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Dangerous trenches led to Massachusetts work safety violations

Our Boston workers’ compensation lawyers frequently report on contractors that face workplace safety violations. And we understand the risk construction workers take when employers don’t make safety the priority.

An administrative law judge has sided with the U.S. Department of Labor upholding eight citations and $91,200 in fines given to a Boston contractor.
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The Occupational Safety and Health Administration (OSHA) had cited Shawn Telsi following an inspection back in August 2009 at a construction site located at 394 Dedham St. in Newton, Mass. Telsi does business under the names of Life Time Homes, Green Pines and/or Telsi Builders.

The OSHA inspectors found workers without cave in protection, potential falls in uncovered 7 foot deep holes, lack of head protection, impalement hazards from steel rebar, and lack of safe exit from holes which had dirt piled at the edges.

Telsi contested the fines and citations to the independent Occupational Safety and Health Review Commission.

“Serious, life-threatening hazards remained uncorrected even after they were brought to this employer’s attention,” said Marthe Kent, OSHA’s New England regional administrator. “In one instance, had the unprotected 14-foot-high excavation wall collapsed, it would have engulfed workers who were pouring concrete formwork and crushed them beneath tons of concrete, soil and debris.”

A regional OSHA representative said the ruling upholds the federal agency’s commitment to workplace safety.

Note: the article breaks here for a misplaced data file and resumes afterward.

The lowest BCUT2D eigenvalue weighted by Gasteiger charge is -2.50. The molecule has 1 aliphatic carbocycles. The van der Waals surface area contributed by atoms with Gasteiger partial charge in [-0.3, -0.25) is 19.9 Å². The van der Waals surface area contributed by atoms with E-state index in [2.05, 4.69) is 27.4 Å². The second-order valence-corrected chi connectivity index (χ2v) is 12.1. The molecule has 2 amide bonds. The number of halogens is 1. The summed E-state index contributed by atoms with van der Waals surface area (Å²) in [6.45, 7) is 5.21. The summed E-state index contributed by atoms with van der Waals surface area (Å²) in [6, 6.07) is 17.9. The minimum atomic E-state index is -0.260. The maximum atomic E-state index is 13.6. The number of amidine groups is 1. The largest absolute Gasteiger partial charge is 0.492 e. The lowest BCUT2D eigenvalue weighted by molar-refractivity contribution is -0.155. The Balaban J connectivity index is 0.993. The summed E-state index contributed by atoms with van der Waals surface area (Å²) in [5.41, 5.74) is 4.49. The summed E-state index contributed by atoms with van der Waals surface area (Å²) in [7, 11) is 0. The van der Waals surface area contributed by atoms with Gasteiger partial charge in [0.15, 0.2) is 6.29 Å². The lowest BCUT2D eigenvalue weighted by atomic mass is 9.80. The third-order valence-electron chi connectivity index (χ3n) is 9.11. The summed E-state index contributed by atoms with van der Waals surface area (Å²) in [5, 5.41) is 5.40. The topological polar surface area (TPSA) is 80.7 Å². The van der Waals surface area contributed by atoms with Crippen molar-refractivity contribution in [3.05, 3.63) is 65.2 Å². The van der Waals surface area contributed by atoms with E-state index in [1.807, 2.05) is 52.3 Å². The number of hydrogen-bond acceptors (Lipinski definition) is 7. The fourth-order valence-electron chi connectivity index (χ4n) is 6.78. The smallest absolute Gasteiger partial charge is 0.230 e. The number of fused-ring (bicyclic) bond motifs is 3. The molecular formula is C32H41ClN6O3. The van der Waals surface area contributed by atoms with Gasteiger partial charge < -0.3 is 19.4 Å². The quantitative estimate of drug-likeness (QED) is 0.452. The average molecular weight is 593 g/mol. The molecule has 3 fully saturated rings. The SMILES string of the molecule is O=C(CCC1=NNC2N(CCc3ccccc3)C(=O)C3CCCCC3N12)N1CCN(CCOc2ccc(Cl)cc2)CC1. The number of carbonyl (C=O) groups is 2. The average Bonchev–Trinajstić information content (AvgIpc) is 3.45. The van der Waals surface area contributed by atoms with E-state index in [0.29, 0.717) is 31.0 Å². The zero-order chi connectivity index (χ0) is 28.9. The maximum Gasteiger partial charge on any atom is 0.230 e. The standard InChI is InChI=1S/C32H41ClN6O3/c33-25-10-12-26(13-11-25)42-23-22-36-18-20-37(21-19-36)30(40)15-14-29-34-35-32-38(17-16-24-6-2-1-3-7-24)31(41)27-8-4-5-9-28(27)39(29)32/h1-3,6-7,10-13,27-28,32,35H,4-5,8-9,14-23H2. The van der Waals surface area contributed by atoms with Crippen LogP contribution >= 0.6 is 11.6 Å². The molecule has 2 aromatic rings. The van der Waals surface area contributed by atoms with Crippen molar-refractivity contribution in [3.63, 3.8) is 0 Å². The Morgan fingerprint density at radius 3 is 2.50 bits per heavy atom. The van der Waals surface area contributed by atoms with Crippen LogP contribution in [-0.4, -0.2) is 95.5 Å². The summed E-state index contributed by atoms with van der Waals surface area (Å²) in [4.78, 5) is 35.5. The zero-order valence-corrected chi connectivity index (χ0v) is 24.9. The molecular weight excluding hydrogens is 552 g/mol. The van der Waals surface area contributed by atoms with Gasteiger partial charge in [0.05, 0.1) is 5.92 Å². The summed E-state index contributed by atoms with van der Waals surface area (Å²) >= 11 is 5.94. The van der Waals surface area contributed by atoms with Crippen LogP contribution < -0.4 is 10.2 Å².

“Employers must understand that they cannot disregard standards meant to protect the life and safety of their employees without facing consequences,” said Michael Felsen, the Labor Department’s regional solicitor for New England. “This decision not only affirms OSHA’s findings, it also shows that the Department of Labor will not hesitate to pursue appropriate legal action on behalf of America’s workers.”

OSHA requires a protective system on any trench that is 5 feet or deeper, unless the trench is made in stable rock. There are several different types of protective systems including:

-Shoring: requires installing supports to prevent the soil from moving.

-Sloping: requires cutting the trench wall back away from the excavation.

-Shielding: uses trench boxes placed in the excavation area to prevent cave-ins.

Other rules to keep in mind around trenches: don’t allow heavy equipment near trench edges, keep extra dirt at least 2 feet away from trench edges, inspect trenches after it rains and prior to each shift, and know if there are underground utilities in the area.

If you have been injured in a Boston work accident, contact the Massachusetts workers’ compensation attorneys at the Law Offices of Jeffrey S. Glassman for a free and confidential appointment to discuss your rights. Call 877-617-5333.